Distinguished Service Cross Medal

Distinguished Service Cross Medal

Usage conditions apply
Physical Description
Bronze cross suspended from a red, white, and blue ribbon. An eagle rests in the center of the cross. Below the eagle, a scroll bears the inscription "FOR VALOR." On reverse, the center of the cross is circled by a wreath with a space for the name of the recipient.
Specific History
This Distinguished Service Cross was awarded to General John J. Pershing.
General History
The Distinguished Service Cross, the DSC, is the second highest award for valor bestowed on a solider. President Woodrow Wilson established the award on January 2, 1918. The DSC is awarded to a person who, while serving in any capacity with the army, distinguished himself or herself by extraordinary heroism not justifying the award of a Medal of Honor: while engaged in an action against an enemy of the United States; while engaged in military operations involving conflict with an opposing or foreign force; or while serving with friendly foreign forces engaged in an armed conflict against an opposing armed force in which the United States is not a belligerent party. The act or acts of heroism must have been so notable and have involved risk of life so extraordinary as to set the individual apart from his or her comrades.
Object Name
Other Terms
medal; Army; Decoration; Distinguished Service Cross
associated date
1917 - 1918
Pershing, John J.
associated place
United States
Physical Description
cloth (suspension ribbon material)
metal (pin fastener material)
bronze (pendant material)
overall: 3 3/4 in x 2 in x 1/2 in; 9.525 cm x 5.08 cm x 1.27 cm
ID Number
catalog number
accession number
Credit Line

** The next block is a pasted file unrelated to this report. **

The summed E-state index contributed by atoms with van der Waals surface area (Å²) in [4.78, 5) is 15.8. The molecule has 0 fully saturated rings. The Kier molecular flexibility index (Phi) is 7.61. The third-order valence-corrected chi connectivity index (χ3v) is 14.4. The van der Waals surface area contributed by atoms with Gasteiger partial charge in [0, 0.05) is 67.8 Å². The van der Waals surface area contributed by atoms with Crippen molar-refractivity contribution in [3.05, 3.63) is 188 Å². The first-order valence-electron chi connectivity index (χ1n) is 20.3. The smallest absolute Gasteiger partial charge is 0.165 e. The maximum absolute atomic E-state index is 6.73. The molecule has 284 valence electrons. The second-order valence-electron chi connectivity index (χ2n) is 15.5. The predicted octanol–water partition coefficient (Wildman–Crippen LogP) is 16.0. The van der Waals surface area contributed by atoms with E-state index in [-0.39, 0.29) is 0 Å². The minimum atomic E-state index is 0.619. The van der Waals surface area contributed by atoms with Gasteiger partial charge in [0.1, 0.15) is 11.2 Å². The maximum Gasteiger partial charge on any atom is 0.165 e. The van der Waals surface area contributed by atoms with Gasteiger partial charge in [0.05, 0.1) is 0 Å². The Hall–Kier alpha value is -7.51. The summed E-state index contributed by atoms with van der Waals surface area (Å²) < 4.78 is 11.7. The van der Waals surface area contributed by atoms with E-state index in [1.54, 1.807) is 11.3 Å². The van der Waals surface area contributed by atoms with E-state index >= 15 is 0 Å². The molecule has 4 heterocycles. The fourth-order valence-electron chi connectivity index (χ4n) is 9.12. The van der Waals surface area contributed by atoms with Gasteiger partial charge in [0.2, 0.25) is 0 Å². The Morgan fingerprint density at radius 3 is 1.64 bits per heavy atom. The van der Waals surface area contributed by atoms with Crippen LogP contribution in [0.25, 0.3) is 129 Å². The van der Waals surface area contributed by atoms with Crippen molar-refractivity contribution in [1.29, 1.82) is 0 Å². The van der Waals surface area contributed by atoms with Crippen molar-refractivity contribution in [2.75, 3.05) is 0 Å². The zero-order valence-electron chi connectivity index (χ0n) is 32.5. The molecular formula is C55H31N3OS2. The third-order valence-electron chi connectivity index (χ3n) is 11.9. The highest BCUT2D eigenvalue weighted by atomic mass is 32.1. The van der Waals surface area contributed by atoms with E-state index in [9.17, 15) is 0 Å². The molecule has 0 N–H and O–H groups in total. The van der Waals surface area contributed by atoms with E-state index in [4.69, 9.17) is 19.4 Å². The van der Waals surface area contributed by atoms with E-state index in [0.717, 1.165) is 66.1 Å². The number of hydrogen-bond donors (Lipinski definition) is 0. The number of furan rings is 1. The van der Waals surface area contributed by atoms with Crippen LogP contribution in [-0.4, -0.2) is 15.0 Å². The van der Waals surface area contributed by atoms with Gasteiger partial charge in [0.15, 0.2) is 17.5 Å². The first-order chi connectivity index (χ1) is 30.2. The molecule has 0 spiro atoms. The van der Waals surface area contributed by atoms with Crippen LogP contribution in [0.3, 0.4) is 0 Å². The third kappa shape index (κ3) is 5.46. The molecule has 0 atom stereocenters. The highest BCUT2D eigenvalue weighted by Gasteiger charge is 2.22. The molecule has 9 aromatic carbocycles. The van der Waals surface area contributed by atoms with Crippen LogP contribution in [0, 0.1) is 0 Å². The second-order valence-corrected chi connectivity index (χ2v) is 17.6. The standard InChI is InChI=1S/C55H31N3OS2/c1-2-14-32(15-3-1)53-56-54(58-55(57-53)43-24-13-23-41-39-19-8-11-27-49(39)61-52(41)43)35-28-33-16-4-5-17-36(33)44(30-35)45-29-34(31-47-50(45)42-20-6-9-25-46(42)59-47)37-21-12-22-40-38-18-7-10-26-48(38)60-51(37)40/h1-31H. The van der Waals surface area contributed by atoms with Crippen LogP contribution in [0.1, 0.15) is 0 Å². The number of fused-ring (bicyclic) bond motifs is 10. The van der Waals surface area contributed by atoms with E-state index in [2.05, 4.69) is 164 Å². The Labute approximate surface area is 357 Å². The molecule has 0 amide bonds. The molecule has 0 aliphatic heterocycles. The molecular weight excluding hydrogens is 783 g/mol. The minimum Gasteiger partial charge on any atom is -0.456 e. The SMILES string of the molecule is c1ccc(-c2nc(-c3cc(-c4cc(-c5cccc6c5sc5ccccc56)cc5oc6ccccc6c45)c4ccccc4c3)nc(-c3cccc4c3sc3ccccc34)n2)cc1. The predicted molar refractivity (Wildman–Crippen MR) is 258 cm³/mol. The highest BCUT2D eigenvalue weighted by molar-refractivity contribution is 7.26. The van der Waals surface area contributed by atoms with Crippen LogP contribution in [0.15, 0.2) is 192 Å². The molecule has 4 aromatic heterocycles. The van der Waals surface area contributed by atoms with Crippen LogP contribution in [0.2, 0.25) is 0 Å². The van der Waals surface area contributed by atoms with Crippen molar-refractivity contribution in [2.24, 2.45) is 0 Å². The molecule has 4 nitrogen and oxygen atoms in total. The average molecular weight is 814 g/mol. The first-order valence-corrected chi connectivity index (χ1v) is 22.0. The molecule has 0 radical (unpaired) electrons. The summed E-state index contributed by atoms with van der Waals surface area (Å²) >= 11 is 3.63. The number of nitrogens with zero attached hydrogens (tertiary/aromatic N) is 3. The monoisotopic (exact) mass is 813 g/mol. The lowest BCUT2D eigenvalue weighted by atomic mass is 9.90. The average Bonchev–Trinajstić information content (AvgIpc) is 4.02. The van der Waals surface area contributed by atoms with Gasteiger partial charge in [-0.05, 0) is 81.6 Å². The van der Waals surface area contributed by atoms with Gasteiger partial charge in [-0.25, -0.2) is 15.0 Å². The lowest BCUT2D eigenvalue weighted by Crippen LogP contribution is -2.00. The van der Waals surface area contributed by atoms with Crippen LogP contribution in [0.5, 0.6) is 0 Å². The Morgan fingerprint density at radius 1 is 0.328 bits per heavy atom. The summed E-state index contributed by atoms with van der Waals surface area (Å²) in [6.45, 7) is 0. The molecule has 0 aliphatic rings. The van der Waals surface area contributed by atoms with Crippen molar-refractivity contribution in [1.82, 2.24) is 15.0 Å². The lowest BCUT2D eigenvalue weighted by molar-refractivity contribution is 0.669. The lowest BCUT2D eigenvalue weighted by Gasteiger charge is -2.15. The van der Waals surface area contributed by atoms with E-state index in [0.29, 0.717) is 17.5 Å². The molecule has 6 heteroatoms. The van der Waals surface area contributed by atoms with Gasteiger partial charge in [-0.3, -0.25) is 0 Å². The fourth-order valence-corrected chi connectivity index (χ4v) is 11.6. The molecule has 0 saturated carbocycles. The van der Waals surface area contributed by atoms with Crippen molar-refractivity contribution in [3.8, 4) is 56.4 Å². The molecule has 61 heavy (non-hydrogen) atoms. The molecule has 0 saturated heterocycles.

Estate of General John J. Pershing
World War I
The Emergence of Modern America
See more items in
Political and Military History: Armed Forces History, Military
Price of Freedom
Exhibition Location
National Museum of American History
Data Source
National Museum of American History
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Why don't you put an excerpt from Pershing's citation? It is highly unusual that a general officer would receive a combat decoration such as this. I find it more likely that Gen. Pershing awarded that particular decoration to a combat infantryman.
Actually, General Pershing received this medal from President Franklin Roosevelt in 1940 on his 80th birthday. Several of his peers recommended him for the Cross back in 1918 following the first World War but he refused it at first. It just goes to show how humble General Pershing was.
"This object came to the Museum as a bequest from Francis Warren Pershing, the widow of Gen. John J. Pershing. The US Military Decorations and Medals included in this bequest are as follows:US Indian Campaign MedalUS Philippine Campaign MedalUS Cuban Occupation MedalUS Spanish Campaign MedalUS Army of Occupation of Germany MedalUS Mexican Service MedalUS Distinguished Service CrossUS Victory Medal, with 14 battle claspsUS Silver Star MedalUS Distinguished Service Medal and a host of foreign medals as well. He was the recipient of this medal."

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